God’s dear children always have other children of God who love them dearly. So the situation turns out beautifully. God’s dear children are Satan’s favorite target. For that reason, they carry a heavier obligation to guard their soul than other people do. It’s also true that when they’re sick in bed, things often turn out better for them than for children of the world. Rivet and Witsius were both highly learned professors. But they may well have contributed more to building the inner kingdom of God during the few days that they were sick in bed than they did through all their scholarly writing! We can’t calculate that, of course, but the spiritual power of a God-glorifying sickbed stretches incredibly far! It’s a spark that starts a fire and that in turn starts others generation after generation. It’s a seed buried in the ground that always produces even more grain at the tip of the stalk when it ripens.

So now ask whether God is acting unjustly! Ask whether he is being unfair by causing his dearest children to suffer!

Well, remember Golgotha! “He laid on him the iniquity of us all! By his stripes we are healed!” Now you’d like to drop your question, wouldn’t you?

But not so quickly! Show a little of Job’s courage and like him tell your would-be comforter: “God’s ways are not always easy! I will accuse the Almighty and make my case before him!” For there’s a definite solution. And it’s presented in the words of the psalmist at the beginning of these reflections.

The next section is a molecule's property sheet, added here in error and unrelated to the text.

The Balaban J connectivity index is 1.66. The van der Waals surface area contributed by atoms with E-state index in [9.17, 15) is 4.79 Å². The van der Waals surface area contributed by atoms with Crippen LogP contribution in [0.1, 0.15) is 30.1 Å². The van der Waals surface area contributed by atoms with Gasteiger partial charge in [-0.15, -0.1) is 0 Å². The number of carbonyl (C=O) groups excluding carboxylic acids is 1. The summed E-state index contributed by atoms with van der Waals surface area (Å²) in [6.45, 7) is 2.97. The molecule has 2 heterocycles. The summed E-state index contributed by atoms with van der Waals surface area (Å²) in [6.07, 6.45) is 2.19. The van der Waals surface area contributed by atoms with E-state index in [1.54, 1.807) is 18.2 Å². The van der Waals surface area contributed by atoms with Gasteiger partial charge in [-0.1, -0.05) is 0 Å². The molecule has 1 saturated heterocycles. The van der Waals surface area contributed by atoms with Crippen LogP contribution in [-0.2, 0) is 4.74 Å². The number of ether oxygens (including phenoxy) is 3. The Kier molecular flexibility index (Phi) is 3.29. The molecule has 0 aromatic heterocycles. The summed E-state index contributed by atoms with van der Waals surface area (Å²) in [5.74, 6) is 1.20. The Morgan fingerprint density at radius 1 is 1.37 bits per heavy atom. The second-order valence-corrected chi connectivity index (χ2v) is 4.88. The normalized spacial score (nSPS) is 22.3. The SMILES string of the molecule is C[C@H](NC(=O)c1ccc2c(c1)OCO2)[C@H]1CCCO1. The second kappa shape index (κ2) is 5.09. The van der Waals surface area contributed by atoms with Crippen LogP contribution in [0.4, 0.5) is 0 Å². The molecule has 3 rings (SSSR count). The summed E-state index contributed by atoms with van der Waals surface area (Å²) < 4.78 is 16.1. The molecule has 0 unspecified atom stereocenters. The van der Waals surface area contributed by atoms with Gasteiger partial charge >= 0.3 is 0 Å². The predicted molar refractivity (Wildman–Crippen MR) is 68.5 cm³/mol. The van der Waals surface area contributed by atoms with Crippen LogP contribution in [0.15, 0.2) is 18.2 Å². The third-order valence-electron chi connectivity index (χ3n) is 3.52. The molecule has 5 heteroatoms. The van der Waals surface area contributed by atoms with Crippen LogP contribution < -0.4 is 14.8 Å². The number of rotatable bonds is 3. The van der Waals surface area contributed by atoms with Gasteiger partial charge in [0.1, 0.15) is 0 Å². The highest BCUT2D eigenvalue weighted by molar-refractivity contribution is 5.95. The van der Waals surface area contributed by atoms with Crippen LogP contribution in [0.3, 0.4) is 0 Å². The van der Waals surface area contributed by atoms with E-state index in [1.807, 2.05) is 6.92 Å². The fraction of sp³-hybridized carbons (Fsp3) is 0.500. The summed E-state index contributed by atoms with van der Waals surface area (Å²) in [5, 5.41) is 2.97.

No, the Lord God doesn’t act unjustly when he lays suffering on his dearest children. For, in the words of David, the Spirit says: “In his illness, you will completely transform the bed on which he lies.”

The God who possesses such mysterious powers deals freely with his dearest children. And what is the mystery involved in this “complete transformation”?

Isn’t it the mystery of Marah? Early in its pilgrimage, Israel came to a well in the desert, but it could not drink the water because it was too bitter. Then Israel’s shepherd called on the Lord, and the Lord showed him something. He threw it into the water, and what happened? The bitter water became sweet. Then Israel continued on its journey in the wilderness until it reached twelve springs of water and seventy palm trees. And it camped by those waters.

And precisely that is the sacred mystery involving God’s dearest children when they make their way through the wilderness of life’s illnesses. He completely changes everything for them.

Not always! Sometimes he goes away and leaves people alone. That could be because they don’t love him or because he wants to test their love. That’s when things get very bad and seethe in the depths of their soul. That’s when dark clouds roil, and when sometimes just a brief flash of faith’s lightening still pierces the gloom.

But that’s not where things stay. After a shorter or longer time, the Lord returns. Then a miracle happens. Even if the condition remains unchanged or the illness perhaps becomes even worse and the oppressiveness more frightening, it no longer involves what it did before. “God has completely transformed the bed of illness on which the person lies!”

The bitterness remained, but yet it became sweet.

That’s because the Lord came. He embraced the soul. He breathed strength into it. He brought the comfort of his most tender reassurances.
Then a journey of faith commences. Everything takes on a new appearance. The branches of the palms sway softly in the distance as they stand among the refreshing springs of water. That’s where God’s children make camp. The onlookers think: “How terrible! How bitterly painful!” But God’s children take no notice. “They find that what has crossed their lips is sweet rather than bitter!”
What makes all the difference is whether a sickbed is endured with God or without him!

Abraham Kuyper, Ever in Thy Sight: 31 Devotions on the Psalms